Cost Recovery Policies are NOT Synonymous with Data Quality

One of the great data myths is that cost recovery policies are synonymous with higher data quality. Often the myth making stems from effective communications from nations with heavy cost recovery policies such as the UK who often argue that their data are of better quality than those of the US which have open access policies. Canada, depending on the data and the agencies they come from is at either end of this spectrum and often in between.

I just read an interesting study that examined open access versus cost recovery for two framework datasets. The researchers looked at the technical characteristics and use of datasets from nations of similar socio-economic, jurisdiction size, population density, and government type (Netherlands, Denmark, German State of the North Rhine Westfalia, US State of Massachusetts and the US Metropolitan region of Minneapolis-St. Paul). The study compared parcel and large scale topographic datasets typically found as framework datasets in geospatial data infrastructures (see SDI def. page 8). Some of these datasets were free, some were extremely expensive and all under different licensing regimes that defined use. They looked at both technical (e.g. data quality, metadata, coverage, etc.) and non-technical characteristics (e.g. legal access, financial access, acquisition procedures, etc.).

For Parcel Datasets the study discovered that datasets that were assembled from a centralized authority were judged to be technically more advanced while those that require assembly from multiple jurisdictions with standardized or a central institution integrating them were of higher quality while those of multiple jurisdictions without standards were of poor quality as the sets were not harmonized and/or coverage was inconsistent. Regarding non-technical characteristics many datasets came at a high cost, most were not easy to access from one location and there were a variety of access and use restrictions on the data.

For Topographic Information the technical averages were less than ideal while for non-technical criteria access was impeded in some cases due to involvement of utilities (tendency toward cost recovery) and in other cases multiple jurisdictions – over 50 for some – need to be contacted to acquire a complete coverage and in some cases coverage is just not complete.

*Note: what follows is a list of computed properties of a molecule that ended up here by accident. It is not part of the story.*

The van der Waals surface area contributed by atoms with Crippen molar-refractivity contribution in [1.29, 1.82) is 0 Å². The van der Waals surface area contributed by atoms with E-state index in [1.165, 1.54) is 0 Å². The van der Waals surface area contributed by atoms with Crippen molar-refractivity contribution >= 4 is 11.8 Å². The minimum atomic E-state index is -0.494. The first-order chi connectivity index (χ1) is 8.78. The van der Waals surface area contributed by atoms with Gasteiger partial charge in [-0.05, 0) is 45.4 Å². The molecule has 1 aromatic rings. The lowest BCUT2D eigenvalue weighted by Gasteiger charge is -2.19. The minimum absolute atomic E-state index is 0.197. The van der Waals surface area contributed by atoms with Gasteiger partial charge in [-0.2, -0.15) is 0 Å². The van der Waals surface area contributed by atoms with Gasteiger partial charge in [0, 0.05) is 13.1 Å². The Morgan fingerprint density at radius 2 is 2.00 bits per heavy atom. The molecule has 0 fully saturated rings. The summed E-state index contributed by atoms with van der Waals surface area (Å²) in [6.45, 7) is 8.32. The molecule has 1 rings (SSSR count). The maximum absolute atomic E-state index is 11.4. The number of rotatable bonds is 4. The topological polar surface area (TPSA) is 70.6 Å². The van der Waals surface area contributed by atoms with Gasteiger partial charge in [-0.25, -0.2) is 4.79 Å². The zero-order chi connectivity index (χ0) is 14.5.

The study’s hypothesis was:

that technically excellent datasets have restrictive-access policies and technically poor datasets have open access policies.

General conclusion:

All five jurisdictions had significant levels of primary and secondary uses but few value-adding activities, possibly because of restrictive-access and cost-recovery policies.

Specific Results:

The case studies yielded conflicting findings. We identified several technically advanced datasets with less advanced non-technical characteristics…We also identified technically insufficient datasets with restrictive-access policies…Thus cost recovery does not necessarily signify excellent quality.

Although the links between access policy and use and between quality and use are apparent, we did not find convincing evidence for a direct relation between the access policy and the quality of a dataset. https://www.youtube.com/watch?v=5m8wftzWzdA

Conclusion:

The institutional setting of a jurisdiction affects the way data collection is organized (e.g. centralized versus decentralized control), the extent to which data collection and processing are incorporated in legislation, and the extent to which legislation requires use within government.

…We found a direct link between institutional setting and the characteristics of the datasets.

In jurisdictions where information collection was centralized in a single public organization, datasets (and access policies) were more homogenous than datasets that were not controlled centrally (such as those of local governments). Ensuring that data are prepared to a single consistent specification is more easily done by one organization than by many.

…The institutional setting can affect access policy, accessibility, technical quality, and consequently, the type and number of users.

My Observations:
It is really difficult to find solid studies like this one that systematically look at both technical and access issues related to data. It is easy to find off the cuff statements without sufficient backup proof though! While these studies are a bit of a dry read, they demonstrate the complexities of the issues, try to tease out the truth, and reveal that there is no one stop shopping for data at any given scale in any country when it comes to data. In other words, there is merit in pushing for some sort of centralized, standardized and interoperable way – which could also mean distributed – to discover and access public data assets. In addition, there is an argument to be made to make those data freely (no cost) accessible in formats we can readily use and reuse. This of course includes standardizing licensing policies!

Reference Institutions Matter: The Impact of Institutional Choices Relative to Access Policy and Data Quality on the Development of Geographic Information Infrastructures by Van Loenen and De Jong in Research and Theory in Advancing Data Infrastructure Concepts edited by Harlan Onsrud, 2007 published by ESRI Press.

If you have references to more studies send them along!